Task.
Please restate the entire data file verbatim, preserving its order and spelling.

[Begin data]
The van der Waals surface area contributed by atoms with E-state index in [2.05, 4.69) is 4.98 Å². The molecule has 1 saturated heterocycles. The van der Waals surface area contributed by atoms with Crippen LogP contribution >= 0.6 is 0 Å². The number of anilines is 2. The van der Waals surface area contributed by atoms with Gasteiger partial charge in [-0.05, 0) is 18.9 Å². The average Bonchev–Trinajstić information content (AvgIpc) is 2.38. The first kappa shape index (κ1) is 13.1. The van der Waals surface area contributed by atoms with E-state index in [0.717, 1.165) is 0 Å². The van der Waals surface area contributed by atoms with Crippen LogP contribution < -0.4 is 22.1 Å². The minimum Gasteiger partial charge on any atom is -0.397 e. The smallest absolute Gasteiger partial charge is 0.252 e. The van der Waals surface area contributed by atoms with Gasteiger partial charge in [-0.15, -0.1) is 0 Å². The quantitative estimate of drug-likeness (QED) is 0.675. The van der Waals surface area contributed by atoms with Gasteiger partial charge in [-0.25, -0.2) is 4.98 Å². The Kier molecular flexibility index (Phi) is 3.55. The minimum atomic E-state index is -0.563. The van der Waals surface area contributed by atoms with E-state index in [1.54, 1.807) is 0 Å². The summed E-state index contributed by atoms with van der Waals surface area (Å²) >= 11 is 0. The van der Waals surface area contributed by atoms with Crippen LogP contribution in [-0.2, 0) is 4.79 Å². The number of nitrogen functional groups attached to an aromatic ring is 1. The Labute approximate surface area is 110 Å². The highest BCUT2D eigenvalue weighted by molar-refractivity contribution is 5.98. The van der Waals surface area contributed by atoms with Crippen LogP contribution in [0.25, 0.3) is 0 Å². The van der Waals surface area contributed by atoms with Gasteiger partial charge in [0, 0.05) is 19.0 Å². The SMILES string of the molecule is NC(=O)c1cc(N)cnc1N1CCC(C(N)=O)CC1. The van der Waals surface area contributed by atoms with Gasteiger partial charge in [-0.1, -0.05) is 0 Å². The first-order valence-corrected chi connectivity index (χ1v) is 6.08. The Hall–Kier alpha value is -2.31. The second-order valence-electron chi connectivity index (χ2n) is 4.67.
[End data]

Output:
The van der Waals surface area contributed by atoms with E-state index in [2.05, 4.69) is 4.98 Å². The molecule has 1 saturated heterocycles. The van der Waals surface area contributed by atoms with Crippen LogP contribution >= 0.6 is 0 Å². The number of anilines is 2. The van der Waals surface area contributed by atoms with Gasteiger partial charge in [-0.05, 0) is 18.9 Å². The average Bonchev–Trinajstić information content (AvgIpc) is 2.38. The first kappa shape index (κ1) is 13.1. The van der Waals surface area contributed by atoms with E-state index in [0.717, 1.165) is 0 Å². The van der Waals surface area contributed by atoms with Crippen LogP contribution < -0.4 is 22.1 Å². The minimum Gasteiger partial charge on any atom is -0.397 e. The smallest absolute Gasteiger partial charge is 0.252 e. The van der Waals surface area contributed by atoms with Gasteiger partial charge in [-0.15, -0.1) is 0 Å². The quantitative estimate of drug-likeness (QED) is 0.675. The van der Waals surface area contributed by atoms with Gasteiger partial charge in [-0.25, -0.2) is 4.98 Å². The Kier molecular flexibility index (Phi) is 3.55. The minimum atomic E-state index is -0.563. The van der Waals surface area contributed by atoms with E-state index in [1.54, 1.807) is 0 Å². The summed E-state index contributed by atoms with van der Waals surface area (Å²) >= 11 is 0. The van der Waals surface area contributed by atoms with Crippen LogP contribution in [-0.2, 0) is 4.79 Å². The number of nitrogen functional groups attached to an aromatic ring is 1. The Labute approximate surface area is 110 Å². The highest BCUT2D eigenvalue weighted by molar-refractivity contribution is 5.98. The van der Waals surface area contributed by atoms with Crippen LogP contribution in [0.25, 0.3) is 0 Å². The van der Waals surface area contributed by atoms with Gasteiger partial charge in [0, 0.05) is 19.0 Å². The SMILES string of the molecule is NC(=O)c1cc(N)cnc1N1CCC(C(N)=O)CC1. The van der Waals surface area contributed by atoms with Gasteiger partial charge in [-0.1, -0.05) is 0 Å². The first-order valence-corrected chi connectivity index (χ1v) is 6.08. The Hall–Kier alpha value is -2.31. The second-order valence-electron chi connectivity index (χ2n) is 4.67.